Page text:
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    A MoAb E2G7 anti-TcCRT detects TcCRT in free parasites in transmission electron microscopy (TEM). Electron microphotographs of non-infected cells and free parasites are shown. Gold particles are observed in (A) a free trypomastigote, mainly in an oblique section of the kinetoplast (K); (B) a non-infected murine macrophage, mainly in nucleus as a background label; (C) a free epimastigote, mainly in the nucleus. A longitudinal section of an almost empty kinetoplast section was also presented. In host cell: N = nucleus; C = cytoplasm. In parasites: PN = parasite nucleus; K = kinetoplast. All samples were incubated with E2G7 anti-TcCRT monoclonal antibody, 1/100 v/v, followed by the corresponding gold-labeled secondary antibody, 1/20 v/v.

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    TcCRT is mainly found in the parasite kinetoplast inside infected cells. Electron microphotographs of infected cells are shown. Gold particles are observed at (A) 2 h PI, mainly in the parasite kinetoplast; (B) 4 h PI, mainly in the parasite kinetoplast, fewer in the parasite nucleus; (C) 6 h PI, in two intravacuolar parasites, mainly in the kinetoplast, but also in the parasite nucleus and cytoplasm. In negative control samples a (D) 6h PI and (E) free trypomastigotes, no gold particles were observed. In host cell: N = nucleus; C = cytoplasm. In parasites: P = parasite; PN = parasite nucleus; K = kinetoplast. Samples were incubated with: (AC) E2G7 anti-TcCRT monoclonal antibody, 1/100 v/v; (D) anti-HuCD45, mouse IgG1 1/100 v/v, isotype negative control; (E) anti-mouse IgG conjugated to colloidal gold (18 nm), 1/20 v/v.

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    TcCRT presence is higher in the parasite kinetoplast of infected cells, as compared with free trypomastigotes or epimastigotes. Electron microphotographs of infecting and free parasites are shown. Gold particles are detected in (A) A 6 h PI sample, mainly in the trypomastigote kinetoplast (K), but also detected in the parasite nucleus and host cell cytoplasm. (B) A free trypomastigote, almost exclusively in the kinetoplast (K). (C) A free epimastigote, in nucleus and kinetoplast. (D) Number of gold particles detected in kinetoplast sections, is higher in infecting parasites (N = 6 for free trypomastigotes and epimastigotes, N = 5 for trypomastigotes in the host cell). (AC) MoAb E2G7 anti-TcCRT 1/100 v/v; (D) One-way ANOVA analysis, **** = P < 0.0001. In host cell: N = nucleus. In parasites: PV = parasitophorous vacuole; PN = parasite nucleus; V = Vacuoles; K = kinetoplast.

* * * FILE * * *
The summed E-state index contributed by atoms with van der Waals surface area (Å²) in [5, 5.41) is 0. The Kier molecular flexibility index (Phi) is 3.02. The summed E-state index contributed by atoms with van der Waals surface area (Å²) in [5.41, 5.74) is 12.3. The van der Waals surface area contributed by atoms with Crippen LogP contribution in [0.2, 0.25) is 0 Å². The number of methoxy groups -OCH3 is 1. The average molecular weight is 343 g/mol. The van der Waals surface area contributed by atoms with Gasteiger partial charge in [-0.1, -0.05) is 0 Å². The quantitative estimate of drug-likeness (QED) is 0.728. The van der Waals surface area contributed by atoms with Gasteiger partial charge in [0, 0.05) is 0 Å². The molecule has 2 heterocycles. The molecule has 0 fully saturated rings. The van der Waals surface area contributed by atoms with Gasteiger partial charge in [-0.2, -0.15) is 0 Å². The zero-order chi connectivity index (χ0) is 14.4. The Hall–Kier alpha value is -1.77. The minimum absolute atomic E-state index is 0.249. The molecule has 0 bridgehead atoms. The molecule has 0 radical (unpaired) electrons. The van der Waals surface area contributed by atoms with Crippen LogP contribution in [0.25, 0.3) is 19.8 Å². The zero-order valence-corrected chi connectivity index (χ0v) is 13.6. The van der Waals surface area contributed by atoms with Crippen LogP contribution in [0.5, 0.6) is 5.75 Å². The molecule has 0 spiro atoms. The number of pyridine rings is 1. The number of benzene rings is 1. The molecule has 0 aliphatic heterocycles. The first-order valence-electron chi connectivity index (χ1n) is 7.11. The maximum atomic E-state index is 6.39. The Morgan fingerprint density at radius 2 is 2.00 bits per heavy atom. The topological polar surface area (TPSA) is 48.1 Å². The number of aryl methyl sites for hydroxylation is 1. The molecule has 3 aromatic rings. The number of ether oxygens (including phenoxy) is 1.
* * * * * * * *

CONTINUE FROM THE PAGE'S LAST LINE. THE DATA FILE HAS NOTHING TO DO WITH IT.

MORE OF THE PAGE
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    Proposed model of possible TcCRT externalization inside host cells. Possible route followed by TcCRT, which includes several organelles like parasite's ER, Golgi and kinetoplast, and possible effects on the host cell CRT. From the parasite ER, TcCRT suffers post-translational modifications in the Golgi apparatus. Once modified in Golgi, TcCRT accumulates in the kinetoplast, before it accesses to the flagellum pocket, from which it is secreted to the parasite exterior, possibly through microvesicles. Once in the host cell cytoplasm, it could have functional implications such as downregulation of MHC-I molecules, or promoting MmCRT overexpression.